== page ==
Thursday, August 22, 2013
Funky Dice and Savage Worlds
My recent purchase of several "funky dice" was to facilitate a shot at running Dungeon Crawl Classics, but I immediately started thinking about how they could apply to my favorite generic system, Savage Worlds.
One of the beautiful things about Savage Worlds is that almost everything about a character is measured in in dice types. For example, a character with unremarkable intellect would have a Smarts score of d4, while a genius would have a score of d12. This system facilitates extremely easy and fast rulings.
Unfortunately, this system breaks down once a character achieves a power level over the d12. I've yet to look into the relevant supplements, but I imagine this is considerably common in games with superheroes. Because the next highest die type in a standard RPG set is the d20, the Savage Worlds rules begin to add a flat bonus for any rank higher than the d12 (e.g. d12+2, followed by d12+4).
I've never liked this system because adding the flat bonuses makes failure too unlikely, especially since I'm not the sort of GM who likes to add a bunch of penalties to any rolls. At the rank of d12+2, the player can only fail by rolling either a 1 or 2 on both the skill/attribute die and the wild die. This is extremely unlikely. Failing on a d12+4 is essentially impossible unless there is a significant penalty involved.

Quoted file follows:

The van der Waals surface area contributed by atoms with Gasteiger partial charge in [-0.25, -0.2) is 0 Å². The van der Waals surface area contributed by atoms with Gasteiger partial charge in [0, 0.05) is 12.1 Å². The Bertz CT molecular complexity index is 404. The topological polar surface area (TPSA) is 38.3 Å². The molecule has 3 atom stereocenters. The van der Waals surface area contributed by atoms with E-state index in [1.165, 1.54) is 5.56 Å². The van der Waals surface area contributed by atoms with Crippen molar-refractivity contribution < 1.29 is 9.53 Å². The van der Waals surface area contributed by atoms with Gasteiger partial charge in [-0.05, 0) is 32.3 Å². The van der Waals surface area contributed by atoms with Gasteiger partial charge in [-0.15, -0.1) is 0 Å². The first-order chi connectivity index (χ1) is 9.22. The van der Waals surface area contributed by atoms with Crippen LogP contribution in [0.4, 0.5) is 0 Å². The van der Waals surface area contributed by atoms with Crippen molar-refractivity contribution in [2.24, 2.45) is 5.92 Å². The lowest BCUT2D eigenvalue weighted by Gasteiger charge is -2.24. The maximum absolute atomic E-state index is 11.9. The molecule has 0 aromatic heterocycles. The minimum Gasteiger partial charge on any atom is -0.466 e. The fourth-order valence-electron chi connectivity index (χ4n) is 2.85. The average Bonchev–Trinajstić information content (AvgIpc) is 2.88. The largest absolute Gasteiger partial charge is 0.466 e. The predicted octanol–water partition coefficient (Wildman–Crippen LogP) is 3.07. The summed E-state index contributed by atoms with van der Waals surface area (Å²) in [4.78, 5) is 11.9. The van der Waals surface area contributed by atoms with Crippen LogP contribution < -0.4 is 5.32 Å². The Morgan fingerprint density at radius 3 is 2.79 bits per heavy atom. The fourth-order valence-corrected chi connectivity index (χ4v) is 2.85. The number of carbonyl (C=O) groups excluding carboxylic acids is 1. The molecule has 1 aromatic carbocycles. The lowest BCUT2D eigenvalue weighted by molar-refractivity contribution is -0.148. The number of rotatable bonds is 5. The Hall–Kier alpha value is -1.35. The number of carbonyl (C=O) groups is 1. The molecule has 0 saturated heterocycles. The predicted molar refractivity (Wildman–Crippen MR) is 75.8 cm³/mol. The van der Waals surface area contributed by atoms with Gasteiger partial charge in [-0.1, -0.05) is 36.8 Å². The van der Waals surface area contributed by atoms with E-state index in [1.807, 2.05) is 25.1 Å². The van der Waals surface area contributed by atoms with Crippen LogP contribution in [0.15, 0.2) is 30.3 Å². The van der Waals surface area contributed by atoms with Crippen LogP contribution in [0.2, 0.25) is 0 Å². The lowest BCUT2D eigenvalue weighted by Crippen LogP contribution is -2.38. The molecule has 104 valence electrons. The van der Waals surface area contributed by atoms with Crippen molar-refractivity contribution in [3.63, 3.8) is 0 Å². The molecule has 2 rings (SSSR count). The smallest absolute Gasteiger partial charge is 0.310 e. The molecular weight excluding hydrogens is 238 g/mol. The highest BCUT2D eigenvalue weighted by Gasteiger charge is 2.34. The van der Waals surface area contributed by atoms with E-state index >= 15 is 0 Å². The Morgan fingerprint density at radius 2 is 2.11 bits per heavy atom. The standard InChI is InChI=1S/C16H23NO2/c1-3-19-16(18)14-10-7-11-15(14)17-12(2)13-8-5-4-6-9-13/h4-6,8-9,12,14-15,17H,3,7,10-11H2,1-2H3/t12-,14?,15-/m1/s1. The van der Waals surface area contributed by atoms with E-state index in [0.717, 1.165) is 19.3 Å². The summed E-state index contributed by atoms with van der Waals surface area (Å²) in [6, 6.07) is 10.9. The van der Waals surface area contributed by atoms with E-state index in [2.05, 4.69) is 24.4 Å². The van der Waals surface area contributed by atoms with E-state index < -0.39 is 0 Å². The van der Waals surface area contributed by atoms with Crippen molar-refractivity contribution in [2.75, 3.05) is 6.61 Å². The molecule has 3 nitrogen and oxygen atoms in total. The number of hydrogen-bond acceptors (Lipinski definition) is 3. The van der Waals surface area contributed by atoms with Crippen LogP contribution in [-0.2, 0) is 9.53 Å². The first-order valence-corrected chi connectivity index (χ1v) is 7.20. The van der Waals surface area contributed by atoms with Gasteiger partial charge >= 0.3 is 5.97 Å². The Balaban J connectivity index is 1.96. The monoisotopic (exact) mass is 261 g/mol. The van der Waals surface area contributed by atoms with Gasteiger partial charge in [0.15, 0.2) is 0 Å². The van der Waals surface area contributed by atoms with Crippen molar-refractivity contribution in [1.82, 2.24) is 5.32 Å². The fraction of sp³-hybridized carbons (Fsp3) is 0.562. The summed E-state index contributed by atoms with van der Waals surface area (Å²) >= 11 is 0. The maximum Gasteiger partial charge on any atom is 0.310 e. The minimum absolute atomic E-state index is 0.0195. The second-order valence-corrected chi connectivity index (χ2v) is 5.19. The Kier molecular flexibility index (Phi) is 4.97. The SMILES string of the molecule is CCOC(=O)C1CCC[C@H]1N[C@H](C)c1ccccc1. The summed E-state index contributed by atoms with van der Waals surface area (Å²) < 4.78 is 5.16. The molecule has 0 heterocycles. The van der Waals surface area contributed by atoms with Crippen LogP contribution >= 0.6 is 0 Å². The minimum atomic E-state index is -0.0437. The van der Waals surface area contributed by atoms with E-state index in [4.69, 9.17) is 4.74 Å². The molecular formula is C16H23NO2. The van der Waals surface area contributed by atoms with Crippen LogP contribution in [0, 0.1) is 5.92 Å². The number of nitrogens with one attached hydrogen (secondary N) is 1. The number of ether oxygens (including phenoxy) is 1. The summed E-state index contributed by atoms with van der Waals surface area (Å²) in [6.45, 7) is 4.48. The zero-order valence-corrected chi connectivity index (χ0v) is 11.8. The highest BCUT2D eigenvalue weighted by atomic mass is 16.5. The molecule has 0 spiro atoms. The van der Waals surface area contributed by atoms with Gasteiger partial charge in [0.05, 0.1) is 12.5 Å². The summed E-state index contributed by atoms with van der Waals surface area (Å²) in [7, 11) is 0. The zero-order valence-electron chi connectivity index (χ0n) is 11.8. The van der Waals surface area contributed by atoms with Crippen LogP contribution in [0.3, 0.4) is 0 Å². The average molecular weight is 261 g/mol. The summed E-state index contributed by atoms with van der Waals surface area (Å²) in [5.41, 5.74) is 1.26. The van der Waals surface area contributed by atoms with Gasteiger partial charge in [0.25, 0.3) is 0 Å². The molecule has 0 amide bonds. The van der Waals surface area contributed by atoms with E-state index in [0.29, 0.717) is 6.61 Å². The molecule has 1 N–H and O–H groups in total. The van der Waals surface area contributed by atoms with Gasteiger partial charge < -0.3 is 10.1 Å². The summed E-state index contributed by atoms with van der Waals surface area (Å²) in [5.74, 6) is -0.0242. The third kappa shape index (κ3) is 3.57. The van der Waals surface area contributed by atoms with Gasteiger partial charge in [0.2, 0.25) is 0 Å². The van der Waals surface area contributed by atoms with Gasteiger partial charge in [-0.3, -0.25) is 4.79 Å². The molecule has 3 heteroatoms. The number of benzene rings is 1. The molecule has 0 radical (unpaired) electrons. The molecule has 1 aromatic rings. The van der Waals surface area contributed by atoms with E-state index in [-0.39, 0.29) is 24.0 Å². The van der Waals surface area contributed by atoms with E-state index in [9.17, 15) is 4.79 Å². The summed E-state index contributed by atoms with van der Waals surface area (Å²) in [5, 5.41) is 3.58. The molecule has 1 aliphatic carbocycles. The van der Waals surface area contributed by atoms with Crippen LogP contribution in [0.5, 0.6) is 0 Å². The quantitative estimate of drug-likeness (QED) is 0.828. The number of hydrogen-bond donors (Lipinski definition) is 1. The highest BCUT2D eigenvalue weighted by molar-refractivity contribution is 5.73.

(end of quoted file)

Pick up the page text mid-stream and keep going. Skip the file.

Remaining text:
But what if the rank of d12+2 was replaced by a d14? This would allow for less math and a failure/success rate that is in line with all of the ranks below it. The broken system is fixed by adding a missing part. With the use of funky dice, the ranks in Savage Worlds can run from d4 to d24, all using 2-side increments. At a d24, the character is incredibly powerful but still has to worry about rolling a 1, 2, or 3. Using the old system, the rank would be rendered as 12+10.
I've considered how this could be applied to unskilled rolls, which are normally a d4-2. It's possible that this could be done with a d2 as the skill die and a d4 as the wild die, but the likelihood of exploding the dice increases as the number of sides goes down. Using the alternate dice could actually result in more successes than failures. This may require some actually experimentation.